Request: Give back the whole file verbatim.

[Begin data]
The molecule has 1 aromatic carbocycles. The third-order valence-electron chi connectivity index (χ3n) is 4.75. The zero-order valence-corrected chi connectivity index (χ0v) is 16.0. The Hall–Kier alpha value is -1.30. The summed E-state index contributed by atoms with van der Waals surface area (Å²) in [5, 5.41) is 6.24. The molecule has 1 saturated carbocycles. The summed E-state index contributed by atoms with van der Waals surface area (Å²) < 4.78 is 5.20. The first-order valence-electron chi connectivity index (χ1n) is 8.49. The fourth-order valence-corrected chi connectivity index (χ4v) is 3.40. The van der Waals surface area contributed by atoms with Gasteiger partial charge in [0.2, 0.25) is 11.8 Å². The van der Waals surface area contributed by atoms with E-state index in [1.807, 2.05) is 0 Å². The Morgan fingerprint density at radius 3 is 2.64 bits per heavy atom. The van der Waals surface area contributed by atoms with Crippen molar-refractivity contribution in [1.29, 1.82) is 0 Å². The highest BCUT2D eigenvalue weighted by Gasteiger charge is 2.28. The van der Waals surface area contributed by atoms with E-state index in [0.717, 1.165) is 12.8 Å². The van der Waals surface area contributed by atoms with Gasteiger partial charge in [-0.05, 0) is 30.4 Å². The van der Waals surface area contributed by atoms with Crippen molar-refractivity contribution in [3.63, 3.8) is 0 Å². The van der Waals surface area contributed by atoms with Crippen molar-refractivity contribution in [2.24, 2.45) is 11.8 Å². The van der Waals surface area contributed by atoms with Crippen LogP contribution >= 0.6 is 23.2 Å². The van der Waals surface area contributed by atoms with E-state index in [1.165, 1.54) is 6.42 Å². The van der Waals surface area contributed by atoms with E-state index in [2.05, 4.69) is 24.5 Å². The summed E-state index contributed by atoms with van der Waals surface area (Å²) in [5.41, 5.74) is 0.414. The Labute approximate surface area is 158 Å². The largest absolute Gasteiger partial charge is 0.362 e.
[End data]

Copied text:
The molecule has 1 aromatic carbocycles. The third-order valence-electron chi connectivity index (χ3n) is 4.75. The zero-order valence-corrected chi connectivity index (χ0v) is 16.0. The Hall–Kier alpha value is -1.30. The summed E-state index contributed by atoms with van der Waals surface area (Å²) in [5, 5.41) is 6.24. The molecule has 1 saturated carbocycles. The summed E-state index contributed by atoms with van der Waals surface area (Å²) < 4.78 is 5.20. The first-order valence-electron chi connectivity index (χ1n) is 8.49. The fourth-order valence-corrected chi connectivity index (χ4v) is 3.40. The van der Waals surface area contributed by atoms with Gasteiger partial charge in [0.2, 0.25) is 11.8 Å². The van der Waals surface area contributed by atoms with E-state index in [1.807, 2.05) is 0 Å². The Morgan fingerprint density at radius 3 is 2.64 bits per heavy atom. The van der Waals surface area contributed by atoms with Crippen molar-refractivity contribution in [1.29, 1.82) is 0 Å². The highest BCUT2D eigenvalue weighted by Gasteiger charge is 2.28. The van der Waals surface area contributed by atoms with E-state index in [0.717, 1.165) is 12.8 Å². The van der Waals surface area contributed by atoms with Gasteiger partial charge in [-0.05, 0) is 30.4 Å². The van der Waals surface area contributed by atoms with Crippen molar-refractivity contribution in [3.63, 3.8) is 0 Å². The van der Waals surface area contributed by atoms with Crippen molar-refractivity contribution in [2.24, 2.45) is 11.8 Å². The van der Waals surface area contributed by atoms with Crippen LogP contribution >= 0.6 is 23.2 Å². The van der Waals surface area contributed by atoms with E-state index in [1.165, 1.54) is 6.42 Å². The van der Waals surface area contributed by atoms with E-state index in [2.05, 4.69) is 24.5 Å². The summed E-state index contributed by atoms with van der Waals surface area (Å²) in [5.41, 5.74) is 0.414. The Labute approximate surface area is 158 Å². The largest absolute Gasteiger partial charge is 0.362 e.